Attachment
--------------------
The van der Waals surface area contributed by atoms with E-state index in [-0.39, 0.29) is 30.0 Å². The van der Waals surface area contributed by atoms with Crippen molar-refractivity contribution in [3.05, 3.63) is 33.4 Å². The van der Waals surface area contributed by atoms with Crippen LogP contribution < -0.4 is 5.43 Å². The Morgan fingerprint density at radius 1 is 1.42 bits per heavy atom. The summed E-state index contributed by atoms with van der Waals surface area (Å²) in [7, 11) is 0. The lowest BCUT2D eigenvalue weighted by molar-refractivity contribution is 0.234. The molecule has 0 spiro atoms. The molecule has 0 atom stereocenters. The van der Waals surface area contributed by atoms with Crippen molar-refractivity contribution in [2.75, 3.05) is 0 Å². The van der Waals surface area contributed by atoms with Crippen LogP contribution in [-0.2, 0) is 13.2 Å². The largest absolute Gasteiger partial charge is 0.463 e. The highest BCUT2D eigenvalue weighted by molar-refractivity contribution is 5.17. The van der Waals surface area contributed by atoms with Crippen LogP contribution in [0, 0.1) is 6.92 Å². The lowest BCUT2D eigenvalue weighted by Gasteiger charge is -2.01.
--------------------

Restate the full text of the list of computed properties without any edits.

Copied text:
The van der Waals surface area contributed by atoms with E-state index in [-0.39, 0.29) is 30.0 Å². The van der Waals surface area contributed by atoms with Crippen molar-refractivity contribution in [3.05, 3.63) is 33.4 Å². The van der Waals surface area contributed by atoms with Crippen LogP contribution < -0.4 is 5.43 Å². The Morgan fingerprint density at radius 1 is 1.42 bits per heavy atom. The summed E-state index contributed by atoms with van der Waals surface area (Å²) in [7, 11) is 0. The lowest BCUT2D eigenvalue weighted by molar-refractivity contribution is 0.234. The molecule has 0 spiro atoms. The molecule has 0 atom stereocenters. The van der Waals surface area contributed by atoms with Crippen molar-refractivity contribution in [2.75, 3.05) is 0 Å². The van der Waals surface area contributed by atoms with Crippen LogP contribution in [-0.2, 0) is 13.2 Å². The largest absolute Gasteiger partial charge is 0.463 e. The highest BCUT2D eigenvalue weighted by molar-refractivity contribution is 5.17. The van der Waals surface area contributed by atoms with Crippen LogP contribution in [0, 0.1) is 6.92 Å². The lowest BCUT2D eigenvalue weighted by Gasteiger charge is -2.01.